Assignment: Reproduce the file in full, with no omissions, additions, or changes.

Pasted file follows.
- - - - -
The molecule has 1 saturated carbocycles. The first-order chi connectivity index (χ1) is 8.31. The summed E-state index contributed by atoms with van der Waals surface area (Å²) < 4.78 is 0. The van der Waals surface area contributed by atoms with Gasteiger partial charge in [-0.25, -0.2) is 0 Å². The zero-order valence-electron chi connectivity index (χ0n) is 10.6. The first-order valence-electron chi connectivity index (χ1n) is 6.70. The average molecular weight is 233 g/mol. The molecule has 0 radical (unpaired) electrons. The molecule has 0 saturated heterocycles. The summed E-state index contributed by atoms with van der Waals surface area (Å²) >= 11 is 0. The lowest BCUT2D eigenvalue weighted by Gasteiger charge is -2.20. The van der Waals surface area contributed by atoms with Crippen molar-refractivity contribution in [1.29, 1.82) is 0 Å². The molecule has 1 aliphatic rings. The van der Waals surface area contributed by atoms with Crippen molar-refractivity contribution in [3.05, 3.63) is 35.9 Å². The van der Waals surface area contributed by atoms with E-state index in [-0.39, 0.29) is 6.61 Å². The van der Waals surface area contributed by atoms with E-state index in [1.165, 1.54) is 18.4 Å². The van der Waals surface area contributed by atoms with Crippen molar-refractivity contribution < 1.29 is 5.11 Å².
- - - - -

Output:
The molecule has 1 saturated carbocycles. The first-order chi connectivity index (χ1) is 8.31. The summed E-state index contributed by atoms with van der Waals surface area (Å²) < 4.78 is 0. The van der Waals surface area contributed by atoms with Gasteiger partial charge in [-0.25, -0.2) is 0 Å². The zero-order valence-electron chi connectivity index (χ0n) is 10.6. The first-order valence-electron chi connectivity index (χ1n) is 6.70. The average molecular weight is 233 g/mol. The molecule has 0 radical (unpaired) electrons. The molecule has 0 saturated heterocycles. The summed E-state index contributed by atoms with van der Waals surface area (Å²) >= 11 is 0. The lowest BCUT2D eigenvalue weighted by Gasteiger charge is -2.20. The van der Waals surface area contributed by atoms with Crippen molar-refractivity contribution in [1.29, 1.82) is 0 Å². The molecule has 1 aliphatic rings. The van der Waals surface area contributed by atoms with Crippen molar-refractivity contribution in [3.05, 3.63) is 35.9 Å². The van der Waals surface area contributed by atoms with E-state index in [-0.39, 0.29) is 6.61 Å². The van der Waals surface area contributed by atoms with E-state index in [1.165, 1.54) is 18.4 Å². The van der Waals surface area contributed by atoms with Crippen molar-refractivity contribution < 1.29 is 5.11 Å².